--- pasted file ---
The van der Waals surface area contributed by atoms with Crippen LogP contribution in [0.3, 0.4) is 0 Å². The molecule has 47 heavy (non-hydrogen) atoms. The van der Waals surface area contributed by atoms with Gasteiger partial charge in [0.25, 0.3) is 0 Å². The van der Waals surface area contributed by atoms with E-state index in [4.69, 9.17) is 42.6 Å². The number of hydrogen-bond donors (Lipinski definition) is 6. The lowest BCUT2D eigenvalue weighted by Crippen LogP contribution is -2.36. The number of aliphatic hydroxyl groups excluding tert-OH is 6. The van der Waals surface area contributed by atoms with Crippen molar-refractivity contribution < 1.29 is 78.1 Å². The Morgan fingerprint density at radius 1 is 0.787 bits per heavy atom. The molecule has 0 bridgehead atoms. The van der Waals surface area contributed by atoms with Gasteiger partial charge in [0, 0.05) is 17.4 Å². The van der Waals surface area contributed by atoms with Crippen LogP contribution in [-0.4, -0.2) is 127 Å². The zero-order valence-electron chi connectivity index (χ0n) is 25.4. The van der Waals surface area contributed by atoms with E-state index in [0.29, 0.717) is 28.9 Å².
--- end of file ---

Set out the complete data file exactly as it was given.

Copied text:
The van der Waals surface area contributed by atoms with Crippen LogP contribution in [0.3, 0.4) is 0 Å². The molecule has 47 heavy (non-hydrogen) atoms. The van der Waals surface area contributed by atoms with Gasteiger partial charge in [0.25, 0.3) is 0 Å². The van der Waals surface area contributed by atoms with E-state index in [4.69, 9.17) is 42.6 Å². The number of hydrogen-bond donors (Lipinski definition) is 6. The lowest BCUT2D eigenvalue weighted by Crippen LogP contribution is -2.36. The number of aliphatic hydroxyl groups excluding tert-OH is 6. The van der Waals surface area contributed by atoms with Crippen molar-refractivity contribution < 1.29 is 78.1 Å². The Morgan fingerprint density at radius 1 is 0.787 bits per heavy atom. The molecule has 0 bridgehead atoms. The van der Waals surface area contributed by atoms with Gasteiger partial charge in [0, 0.05) is 17.4 Å². The van der Waals surface area contributed by atoms with Crippen LogP contribution in [-0.4, -0.2) is 127 Å². The zero-order valence-electron chi connectivity index (χ0n) is 25.4. The van der Waals surface area contributed by atoms with E-state index in [0.29, 0.717) is 28.9 Å².